"Today marks Codexis' transition from being simply a technology platform company to being a product company," Dr Alan Shaw, president and CEO of Codexis, told a press conference at the annual CPhI show in Paris last week.
"When we were just a technology platform company we were basically giving the value of our company away in licensing deals which made lots of money for pharmaceutical companies but little returns for us."
Shaw said that the company has decided to seize upon the value of its unique platforms, including its Smart Synth integrated chemical process development and WG Shuffling strain engineering technology, that can create biocatalysts - either enzymes or fermentation strains - that improve pharmaceutical process development.
According to the firm, these biocatalysts can shorten process development timelines, dramatically improve existing manufacturing processes and increase chemical development productivity, resulting in the cost of goods being reduced by 40 to 70 per cent and capital expenditures reduced by over 35 per cent.
"In the generics market, where the cost of goods can be as high as 50 per cent, these cost savings can mean life or death for a company," said Shaw.
Codexis is starting its intermediate production at the top with ATS-8, the key chemical intermediate in atorvastatin, the active ingredient in the world's largest-selling drug for lowering cholesterol - Pfizer's Lipitor.
"ATS-8 heads a deep pipeline of pharmaceutical generics in high growth markets with significant gross margins," said Shaw.
"The generic active pharmaceutical and intermediate market potential for our company is currently $7bn and the potential for generic Lipitor alone is $500m."
The company is now working on intermediate manufacturing processes for half of the top 40 drugs that will come off-patent within the next five years and Shaw calculates that Codexis will be well placed to compete for $67bn worth of global intermediate and API market value, relevant to its targeted platform, that will be off patent by 2008.
In particular, the company's generics portfolio will include intermediates and APIs for infectious disease, cardiovascular and CNS indications, including AstraZeneca's Nexium (esomeprazole magnesium), with expansion planned to a number of other therapeutic categories.
Once Codexis uses its technology to perfect the manufacturing processes for these ingredients - a procedure that takes 18-24 months - the actual commercial manufacturing will then be outsourced to Indian contract manufacturers.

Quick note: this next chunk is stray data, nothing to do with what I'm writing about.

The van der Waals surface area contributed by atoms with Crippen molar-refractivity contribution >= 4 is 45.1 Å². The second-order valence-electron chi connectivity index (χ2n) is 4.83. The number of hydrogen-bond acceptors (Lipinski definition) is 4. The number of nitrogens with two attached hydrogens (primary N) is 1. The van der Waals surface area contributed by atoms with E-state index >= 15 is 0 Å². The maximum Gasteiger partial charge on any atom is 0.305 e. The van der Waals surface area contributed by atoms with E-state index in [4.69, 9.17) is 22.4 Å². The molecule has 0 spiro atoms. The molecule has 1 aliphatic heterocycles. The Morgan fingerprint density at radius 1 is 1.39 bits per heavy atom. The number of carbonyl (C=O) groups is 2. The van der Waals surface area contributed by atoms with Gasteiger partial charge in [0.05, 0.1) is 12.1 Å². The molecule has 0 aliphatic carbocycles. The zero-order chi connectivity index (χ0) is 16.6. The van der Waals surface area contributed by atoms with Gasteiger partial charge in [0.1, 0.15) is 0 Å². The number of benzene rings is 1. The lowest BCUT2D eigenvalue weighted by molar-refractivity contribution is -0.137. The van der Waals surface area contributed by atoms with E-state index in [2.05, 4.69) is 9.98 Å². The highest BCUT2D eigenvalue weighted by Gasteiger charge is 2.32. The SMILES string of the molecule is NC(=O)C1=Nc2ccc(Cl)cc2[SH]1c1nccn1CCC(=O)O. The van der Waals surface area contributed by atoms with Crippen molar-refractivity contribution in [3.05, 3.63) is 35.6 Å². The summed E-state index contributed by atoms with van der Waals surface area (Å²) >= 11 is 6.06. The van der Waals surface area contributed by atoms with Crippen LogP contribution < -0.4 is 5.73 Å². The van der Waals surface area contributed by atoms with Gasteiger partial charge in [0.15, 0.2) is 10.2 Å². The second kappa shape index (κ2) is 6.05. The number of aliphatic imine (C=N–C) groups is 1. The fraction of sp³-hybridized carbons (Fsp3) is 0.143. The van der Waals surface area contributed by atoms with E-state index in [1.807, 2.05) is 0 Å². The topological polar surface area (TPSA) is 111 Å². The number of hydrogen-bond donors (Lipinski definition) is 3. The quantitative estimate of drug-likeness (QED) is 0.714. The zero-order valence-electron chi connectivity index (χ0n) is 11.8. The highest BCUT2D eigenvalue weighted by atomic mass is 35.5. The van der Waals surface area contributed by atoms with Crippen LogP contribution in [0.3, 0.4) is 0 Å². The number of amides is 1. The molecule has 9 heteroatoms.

The finished product will then be sold by Codexis' Indian subsidiary, Codexis Laboratories India, first to unregulated markets such as India and Brazil and then into regulated markets when the compound finally comes off patent.
The company is making a point of steering away from Chinese manufacturing partners for the time being due to concerns over intellectual property.
"India's pharmaceutical manufacturing market is more mature and at present the companies are more trustworthy," said Shaw.
An Indian partnership deal is already in place with Arch Pharmalabs for the production of ATS-8 and Codexis said it has already received the first commercial orders for the product from leading generics manufacturers.
The deal for ATS-8 is exclusive to Arch Pharmalabs, however, it is "open season" as far as any future contracts to manufacture any further intermediates," Shaw told In-PharmaTechnologist.com.
"Our business is in high demand in India, we don't go looking for companies to work with as we are inundated with approaches," said Shaw.
"If an Indian company wants to work with us the best thing they can do is just phone us up, the deal may have been done already, but you never know, they might call at the right time and get lucky."
Shaw said Codexis is following a similar business model to rival Indian firm Matrix, who was just bought by US-based Mylan Laboratories last month, and will not move beyond API manufacturing.
"A lot of companies are working on improved processes to make these APIs, the winner will be the one with the best technology," said Shaw.
Shaw believes that will be Codexis, as its platform technology can create new intellectual property opportunities, which can help extend the lifetime of drug products.
"We have patents that no one else has seen that were filed two days ago."